FIG. 8 shows electroluminescent brightness versus electron beam strength characteristics of the EL element of the above construction. In FIG. 8, the axis of ordinates indicates the electroluminescent intensity (ft-L) and the axis of abscissas indicates the intensity of the electron beam applied to the EL element. The sustaining pulse signal has the frequency of 1 KHz, the pulse width of 200 μsec, and the peak value of 230 V. The curve I represents the situation where the electron beam is applied for 250 μsec under the condition where the rear metal electrode 6 is connected to receive the positive voltage. The curve II represents the situation where the electron beam is applied for 160 μsec under the condition where the rear metal electrode 6 is connected to receive the positive voltage. The curve III represents the situation where the electron beam is applied for 100 μsec under the condition where the rear metal electrode 6 is connected to receive the positive voltage. The curve IV represents the situation where the electron beam is applied for 250 μsec under the condition where the transparent front electrode 2 is connected to receive the positive voltage. The curve V represents the situation where the electron beam is applied for 160 μsec under the condition where the transparent front electrode 2 is connected to receive the positive voltage, and the curve VI represents the situation where the electron beam is applied for 100 μsec under the condition where the transparent front electrode 2 is connected to receive the positive voltage.

FIG. 9 shows polarization voltage generated in the ZnS:Mn layer versus electron beam strength characteristics of the EL element of the above construction. In FIG. 9, the axis of ordinates indicates the polarization voltage generated in the ZnS:Mn layer, and the axis of abscissas indicates the intensity of the electron beam applied to the EL element. Curves I through VI represent the situations under the same conditions as that of the curves I through VI of FIG. 8.

In the foregoing embodiment, the EL element has the hysteresis characteristics. However, the present invention is applicable to the EL element which does not show the hysteresis phenomenon.

FIG. 10 shows a voltage signal and an electron beam applied to the EL element which does not show the hysteresis phenomenon.

The thin-film EL element is connected to receive the voltage signal through the transparent front electrode 2 and the rear metal electrode 6, of which the waveform is shown in (A) of FIG. 10. The voltage signal comrises write-in bias voltage pulses Pa and refresh pulses Pr. The electron beam is applied to the EL element through the rear metal electrode 6 while the write-in bias voltage pulse Pa is applied to the rear metal electrode 6 as shown in (B) of FIG. 10.

The application of the write-in bias voltage pulse Pa and the electron beam is controlled for every picture point. The write-in bias voltage pulse Pa is selected at a desired value so that a picture point, where the electron beam and the write-in bias voltage pulse Pa are simultaneously applied, exhibits the electroluminescence of high brightness, whereas a picture point to which only the write-in bias voltage pulse Pa is applied does not exhibit the electroluminescence of high brightness. The refresh pulse Pr is selected at a value below the threshold level of the electroluminescence of the thin-film EL element, and is selected at a value at which the electroluminescence is conducted when the refresh pulse is superimposed on the polarization voltage of the written picture point.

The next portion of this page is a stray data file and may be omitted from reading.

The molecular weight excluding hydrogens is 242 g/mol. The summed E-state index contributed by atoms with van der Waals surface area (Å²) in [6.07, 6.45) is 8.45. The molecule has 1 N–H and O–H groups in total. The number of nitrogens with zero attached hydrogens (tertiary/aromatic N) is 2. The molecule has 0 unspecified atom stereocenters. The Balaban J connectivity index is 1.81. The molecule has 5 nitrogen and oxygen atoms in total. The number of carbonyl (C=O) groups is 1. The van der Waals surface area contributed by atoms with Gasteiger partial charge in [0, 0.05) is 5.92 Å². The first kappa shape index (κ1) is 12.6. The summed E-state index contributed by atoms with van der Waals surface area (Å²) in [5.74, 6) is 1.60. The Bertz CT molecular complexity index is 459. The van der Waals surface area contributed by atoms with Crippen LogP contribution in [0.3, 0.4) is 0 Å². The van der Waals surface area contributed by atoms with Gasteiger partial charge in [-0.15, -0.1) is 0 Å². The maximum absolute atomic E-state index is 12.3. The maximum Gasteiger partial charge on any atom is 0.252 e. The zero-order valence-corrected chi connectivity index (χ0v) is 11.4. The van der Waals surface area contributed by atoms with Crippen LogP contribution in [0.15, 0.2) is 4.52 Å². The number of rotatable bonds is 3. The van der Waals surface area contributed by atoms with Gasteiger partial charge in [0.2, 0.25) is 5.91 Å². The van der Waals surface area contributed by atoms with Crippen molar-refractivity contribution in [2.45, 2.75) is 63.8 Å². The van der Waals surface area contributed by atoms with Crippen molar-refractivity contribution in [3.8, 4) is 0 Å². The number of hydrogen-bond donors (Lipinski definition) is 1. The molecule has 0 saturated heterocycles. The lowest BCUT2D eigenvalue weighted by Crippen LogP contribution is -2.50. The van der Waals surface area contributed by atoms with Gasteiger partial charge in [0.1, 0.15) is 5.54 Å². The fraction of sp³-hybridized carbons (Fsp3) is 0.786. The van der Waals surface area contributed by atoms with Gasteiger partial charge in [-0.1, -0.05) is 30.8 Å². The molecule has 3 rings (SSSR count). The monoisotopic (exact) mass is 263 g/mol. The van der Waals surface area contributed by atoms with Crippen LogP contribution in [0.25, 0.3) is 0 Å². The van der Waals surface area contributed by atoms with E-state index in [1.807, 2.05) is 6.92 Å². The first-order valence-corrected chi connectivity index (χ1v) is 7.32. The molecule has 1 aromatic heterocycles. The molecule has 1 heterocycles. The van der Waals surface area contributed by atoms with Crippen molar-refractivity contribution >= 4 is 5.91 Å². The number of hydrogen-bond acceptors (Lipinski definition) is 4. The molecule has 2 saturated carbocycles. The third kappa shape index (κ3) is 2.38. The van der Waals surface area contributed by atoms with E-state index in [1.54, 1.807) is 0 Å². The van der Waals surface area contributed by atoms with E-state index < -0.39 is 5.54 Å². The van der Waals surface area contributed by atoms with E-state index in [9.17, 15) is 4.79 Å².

The invention being thus described, it will be obvious that the same may be varied in many ways. Such variations are not to be regarded as a departure from the spirit and scope of the invention, and all such modifications are intended to be included within the scope of the following claims.

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Referenced by
Citing PatentFiling datePublication dateApplicantTitle
US4301451 *Dec 4, 1979Nov 17, 1981Tektronix, Inc.Erasure method for memory-type EL display devices
US4412155 *Jun 18, 1981Oct 25, 1983Sharp Kabushiki KaishaAging method for thin-film electroluminescent display element
US4680461 *Sep 12, 1985Jul 14, 1987Thomson-CsfPicture intensifier tube with memorization
US4769753 *Jul 2, 1987Sep 6, 1988Minnesota Mining And Manufacturing CompanyCompensated exponential voltage multiplier for electroluminescent displays
US5880705 *Mar 7, 1997Mar 9, 1999Sarnoff CorporationMounting structure for a tessellated electronic display having a multilayer ceramic structure and tessellated electronic display
US6498592Nov 10, 2000Dec 24, 2002Sarnoff Corp.Display tile structure using organic light emitting materials
US6897855Feb 16, 1999May 24, 2005Sarnoff CorporationTiled electronic display structure
US6933935 *Sep 12, 2002Aug 23, 2005Canon Kabushiki KaishaImage display apparatus and method of driving image display apparatus
US7205987Aug 18, 2004Apr 17, 2007Canon Kabushiki KaishaImage display apparatus and method of driving image display apparatus
US7567227Jan 20, 2005Jul 28, 2009Semiconductor Energy Laboratory Co., Ltd.Electronic device and method of driving the same
US7592970Oct 1, 2004Sep 22, 2009Dennis Lee MatthiesTiled electronic display structure
US7864136Aug 30, 2006Jan 4, 2011Dennis Lee MatthiesTiled electronic display structure
Classifications
U.S. Classification345/76, 315/169.3, 345/204
International ClassificationH05B33/12
Cooperative ClassificationH05B33/12
European ClassificationH05B33/12